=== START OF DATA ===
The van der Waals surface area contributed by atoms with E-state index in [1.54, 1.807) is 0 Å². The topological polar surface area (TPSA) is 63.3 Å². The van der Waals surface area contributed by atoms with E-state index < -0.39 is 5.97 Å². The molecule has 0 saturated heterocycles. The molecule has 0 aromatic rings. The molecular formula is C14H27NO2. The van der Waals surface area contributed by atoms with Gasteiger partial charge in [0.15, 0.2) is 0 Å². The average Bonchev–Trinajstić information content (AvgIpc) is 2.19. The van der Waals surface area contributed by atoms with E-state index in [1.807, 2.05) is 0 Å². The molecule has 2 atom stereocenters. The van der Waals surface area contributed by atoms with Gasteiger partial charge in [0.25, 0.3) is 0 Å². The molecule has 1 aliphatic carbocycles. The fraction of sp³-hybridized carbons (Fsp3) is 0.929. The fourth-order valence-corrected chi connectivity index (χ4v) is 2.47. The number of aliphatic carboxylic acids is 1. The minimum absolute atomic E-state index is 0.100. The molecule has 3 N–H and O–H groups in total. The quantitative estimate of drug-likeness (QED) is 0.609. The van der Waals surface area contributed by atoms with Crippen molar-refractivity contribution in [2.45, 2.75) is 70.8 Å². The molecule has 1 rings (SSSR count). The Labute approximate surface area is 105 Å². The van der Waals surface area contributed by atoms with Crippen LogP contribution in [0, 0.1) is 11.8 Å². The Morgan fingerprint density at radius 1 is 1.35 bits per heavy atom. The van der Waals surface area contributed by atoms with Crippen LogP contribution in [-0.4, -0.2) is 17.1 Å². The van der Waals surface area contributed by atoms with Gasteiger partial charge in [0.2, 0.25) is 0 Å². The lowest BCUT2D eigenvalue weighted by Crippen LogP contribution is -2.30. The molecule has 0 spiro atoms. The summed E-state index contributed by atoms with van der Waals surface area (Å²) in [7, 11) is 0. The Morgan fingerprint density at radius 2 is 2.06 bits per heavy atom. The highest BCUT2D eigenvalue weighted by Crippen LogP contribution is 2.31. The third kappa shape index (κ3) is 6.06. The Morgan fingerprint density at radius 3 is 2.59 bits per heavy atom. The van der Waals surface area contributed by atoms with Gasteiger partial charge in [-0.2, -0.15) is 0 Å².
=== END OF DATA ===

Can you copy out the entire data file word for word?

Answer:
The van der Waals surface area contributed by atoms with E-state index in [1.54, 1.807) is 0 Å². The topological polar surface area (TPSA) is 63.3 Å². The van der Waals surface area contributed by atoms with E-state index < -0.39 is 5.97 Å². The molecule has 0 saturated heterocycles. The molecule has 0 aromatic rings. The molecular formula is C14H27NO2. The van der Waals surface area contributed by atoms with Gasteiger partial charge in [0.15, 0.2) is 0 Å². The average Bonchev–Trinajstić information content (AvgIpc) is 2.19. The van der Waals surface area contributed by atoms with E-state index in [1.807, 2.05) is 0 Å². The molecule has 2 atom stereocenters. The van der Waals surface area contributed by atoms with Gasteiger partial charge in [0.25, 0.3) is 0 Å². The molecule has 1 aliphatic carbocycles. The fraction of sp³-hybridized carbons (Fsp3) is 0.929. The fourth-order valence-corrected chi connectivity index (χ4v) is 2.47. The number of aliphatic carboxylic acids is 1. The minimum absolute atomic E-state index is 0.100. The molecule has 3 N–H and O–H groups in total. The quantitative estimate of drug-likeness (QED) is 0.609. The van der Waals surface area contributed by atoms with Crippen molar-refractivity contribution in [2.45, 2.75) is 70.8 Å². The molecule has 1 rings (SSSR count). The Labute approximate surface area is 105 Å². The van der Waals surface area contributed by atoms with Crippen LogP contribution in [0, 0.1) is 11.8 Å². The Morgan fingerprint density at radius 1 is 1.35 bits per heavy atom. The van der Waals surface area contributed by atoms with Crippen LogP contribution in [-0.4, -0.2) is 17.1 Å². The van der Waals surface area contributed by atoms with Gasteiger partial charge in [0.2, 0.25) is 0 Å². The lowest BCUT2D eigenvalue weighted by Crippen LogP contribution is -2.30. The molecule has 0 spiro atoms. The summed E-state index contributed by atoms with van der Waals surface area (Å²) in [7, 11) is 0. The Morgan fingerprint density at radius 2 is 2.06 bits per heavy atom. The highest BCUT2D eigenvalue weighted by Crippen LogP contribution is 2.31. The third kappa shape index (κ3) is 6.06. The Morgan fingerprint density at radius 3 is 2.59 bits per heavy atom. The van der Waals surface area contributed by atoms with Gasteiger partial charge in [-0.2, -0.15) is 0 Å².